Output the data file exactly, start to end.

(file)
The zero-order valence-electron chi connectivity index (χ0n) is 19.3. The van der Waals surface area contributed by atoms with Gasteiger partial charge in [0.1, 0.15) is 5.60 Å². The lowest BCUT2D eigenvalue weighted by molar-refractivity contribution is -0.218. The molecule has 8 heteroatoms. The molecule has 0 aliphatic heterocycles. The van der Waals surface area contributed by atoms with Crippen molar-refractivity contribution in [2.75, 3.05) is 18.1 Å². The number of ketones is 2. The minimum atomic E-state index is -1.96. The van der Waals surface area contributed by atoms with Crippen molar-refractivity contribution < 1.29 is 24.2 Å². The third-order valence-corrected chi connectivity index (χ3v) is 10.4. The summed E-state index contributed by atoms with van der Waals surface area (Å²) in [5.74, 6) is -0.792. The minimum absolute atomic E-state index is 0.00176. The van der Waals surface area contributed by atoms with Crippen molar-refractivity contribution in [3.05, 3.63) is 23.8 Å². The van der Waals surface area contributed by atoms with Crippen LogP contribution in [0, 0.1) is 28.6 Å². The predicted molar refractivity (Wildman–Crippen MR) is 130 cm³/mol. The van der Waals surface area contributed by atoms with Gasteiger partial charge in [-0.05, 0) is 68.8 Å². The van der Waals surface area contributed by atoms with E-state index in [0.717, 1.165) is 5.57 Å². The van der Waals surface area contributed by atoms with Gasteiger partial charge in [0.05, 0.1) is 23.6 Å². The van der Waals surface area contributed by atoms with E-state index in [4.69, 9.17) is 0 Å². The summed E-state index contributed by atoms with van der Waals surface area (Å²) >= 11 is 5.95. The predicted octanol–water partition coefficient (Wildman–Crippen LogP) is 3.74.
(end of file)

The zero-order valence-electron chi connectivity index (χ0n) is 19.3. The van der Waals surface area contributed by atoms with Gasteiger partial charge in [0.1, 0.15) is 5.60 Å². The lowest BCUT2D eigenvalue weighted by molar-refractivity contribution is -0.218. The molecule has 8 heteroatoms. The molecule has 0 aliphatic heterocycles. The van der Waals surface area contributed by atoms with Crippen molar-refractivity contribution in [2.75, 3.05) is 18.1 Å². The number of ketones is 2. The minimum atomic E-state index is -1.96. The van der Waals surface area contributed by atoms with Crippen molar-refractivity contribution < 1.29 is 24.2 Å². The third-order valence-corrected chi connectivity index (χ3v) is 10.4. The summed E-state index contributed by atoms with van der Waals surface area (Å²) in [5.74, 6) is -0.792. The minimum absolute atomic E-state index is 0.00176. The van der Waals surface area contributed by atoms with Crippen molar-refractivity contribution in [3.05, 3.63) is 23.8 Å². The van der Waals surface area contributed by atoms with Crippen LogP contribution in [0, 0.1) is 28.6 Å². The predicted molar refractivity (Wildman–Crippen MR) is 130 cm³/mol. The van der Waals surface area contributed by atoms with Gasteiger partial charge in [-0.05, 0) is 68.8 Å². The van der Waals surface area contributed by atoms with E-state index in [0.717, 1.165) is 5.57 Å². The van der Waals surface area contributed by atoms with Gasteiger partial charge in [0.05, 0.1) is 23.6 Å². The van der Waals surface area contributed by atoms with E-state index in [4.69, 9.17) is 0 Å². The summed E-state index contributed by atoms with van der Waals surface area (Å²) >= 11 is 5.95. The predicted octanol–water partition coefficient (Wildman–Crippen LogP) is 3.74.